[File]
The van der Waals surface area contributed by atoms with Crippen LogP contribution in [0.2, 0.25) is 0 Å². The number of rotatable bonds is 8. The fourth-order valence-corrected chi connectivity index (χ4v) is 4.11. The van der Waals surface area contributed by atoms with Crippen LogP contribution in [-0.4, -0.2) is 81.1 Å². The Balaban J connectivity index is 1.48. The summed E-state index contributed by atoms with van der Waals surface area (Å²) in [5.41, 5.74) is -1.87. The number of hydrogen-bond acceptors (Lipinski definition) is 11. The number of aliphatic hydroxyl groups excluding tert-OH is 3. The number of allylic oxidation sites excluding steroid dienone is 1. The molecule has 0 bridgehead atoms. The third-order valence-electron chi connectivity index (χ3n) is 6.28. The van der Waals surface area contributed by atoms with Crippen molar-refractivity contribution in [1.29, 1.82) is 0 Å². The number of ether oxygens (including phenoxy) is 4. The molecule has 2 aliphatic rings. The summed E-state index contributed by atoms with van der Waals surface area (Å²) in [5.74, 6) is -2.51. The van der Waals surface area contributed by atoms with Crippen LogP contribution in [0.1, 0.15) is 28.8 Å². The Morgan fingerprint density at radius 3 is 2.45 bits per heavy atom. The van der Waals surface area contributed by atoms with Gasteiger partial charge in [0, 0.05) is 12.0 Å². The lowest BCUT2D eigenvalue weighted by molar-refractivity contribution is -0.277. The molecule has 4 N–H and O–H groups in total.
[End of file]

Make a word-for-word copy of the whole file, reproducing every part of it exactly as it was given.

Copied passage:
The van der Waals surface area contributed by atoms with Crippen LogP contribution in [0.2, 0.25) is 0 Å². The number of rotatable bonds is 8. The fourth-order valence-corrected chi connectivity index (χ4v) is 4.11. The van der Waals surface area contributed by atoms with Crippen LogP contribution in [-0.4, -0.2) is 81.1 Å². The Balaban J connectivity index is 1.48. The summed E-state index contributed by atoms with van der Waals surface area (Å²) in [5.41, 5.74) is -1.87. The number of hydrogen-bond acceptors (Lipinski definition) is 11. The number of aliphatic hydroxyl groups excluding tert-OH is 3. The number of allylic oxidation sites excluding steroid dienone is 1. The molecule has 0 bridgehead atoms. The third-order valence-electron chi connectivity index (χ3n) is 6.28. The van der Waals surface area contributed by atoms with Crippen molar-refractivity contribution in [1.29, 1.82) is 0 Å². The number of ether oxygens (including phenoxy) is 4. The molecule has 2 aliphatic rings. The summed E-state index contributed by atoms with van der Waals surface area (Å²) in [5.74, 6) is -2.51. The van der Waals surface area contributed by atoms with Crippen LogP contribution in [0.1, 0.15) is 28.8 Å². The Morgan fingerprint density at radius 3 is 2.45 bits per heavy atom. The van der Waals surface area contributed by atoms with Gasteiger partial charge in [0, 0.05) is 12.0 Å². The lowest BCUT2D eigenvalue weighted by molar-refractivity contribution is -0.277. The molecule has 4 N–H and O–H groups in total.